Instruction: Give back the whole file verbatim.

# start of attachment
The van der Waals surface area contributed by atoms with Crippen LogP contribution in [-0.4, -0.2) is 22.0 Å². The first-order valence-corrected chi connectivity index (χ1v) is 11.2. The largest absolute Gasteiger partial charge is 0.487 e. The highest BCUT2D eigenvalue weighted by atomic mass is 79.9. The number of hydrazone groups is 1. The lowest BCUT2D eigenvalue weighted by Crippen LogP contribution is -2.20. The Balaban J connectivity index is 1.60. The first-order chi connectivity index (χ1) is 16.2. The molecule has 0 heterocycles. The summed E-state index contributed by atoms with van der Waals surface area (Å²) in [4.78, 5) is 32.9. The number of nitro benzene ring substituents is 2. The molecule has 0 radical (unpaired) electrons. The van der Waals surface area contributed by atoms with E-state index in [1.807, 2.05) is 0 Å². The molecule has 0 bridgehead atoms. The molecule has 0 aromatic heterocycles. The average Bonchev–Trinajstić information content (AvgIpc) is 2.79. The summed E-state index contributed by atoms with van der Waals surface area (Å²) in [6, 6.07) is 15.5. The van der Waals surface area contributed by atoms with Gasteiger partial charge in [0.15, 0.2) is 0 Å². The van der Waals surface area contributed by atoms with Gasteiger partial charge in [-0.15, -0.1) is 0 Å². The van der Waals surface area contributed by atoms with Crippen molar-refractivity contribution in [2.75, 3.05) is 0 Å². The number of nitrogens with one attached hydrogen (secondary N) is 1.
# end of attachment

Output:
The van der Waals surface area contributed by atoms with Crippen LogP contribution in [-0.4, -0.2) is 22.0 Å². The first-order valence-corrected chi connectivity index (χ1v) is 11.2. The largest absolute Gasteiger partial charge is 0.487 e. The highest BCUT2D eigenvalue weighted by atomic mass is 79.9. The number of hydrazone groups is 1. The lowest BCUT2D eigenvalue weighted by Crippen LogP contribution is -2.20. The Balaban J connectivity index is 1.60. The first-order chi connectivity index (χ1) is 16.2. The molecule has 0 heterocycles. The summed E-state index contributed by atoms with van der Waals surface area (Å²) in [4.78, 5) is 32.9. The number of nitro benzene ring substituents is 2. The molecule has 0 radical (unpaired) electrons. The van der Waals surface area contributed by atoms with E-state index in [1.807, 2.05) is 0 Å². The molecule has 0 bridgehead atoms. The molecule has 0 aromatic heterocycles. The average Bonchev–Trinajstić information content (AvgIpc) is 2.79. The summed E-state index contributed by atoms with van der Waals surface area (Å²) in [6, 6.07) is 15.5. The van der Waals surface area contributed by atoms with Gasteiger partial charge in [0.15, 0.2) is 0 Å². The van der Waals surface area contributed by atoms with Gasteiger partial charge in [-0.15, -0.1) is 0 Å². The van der Waals surface area contributed by atoms with Crippen molar-refractivity contribution in [2.75, 3.05) is 0 Å². The number of nitrogens with one attached hydrogen (secondary N) is 1.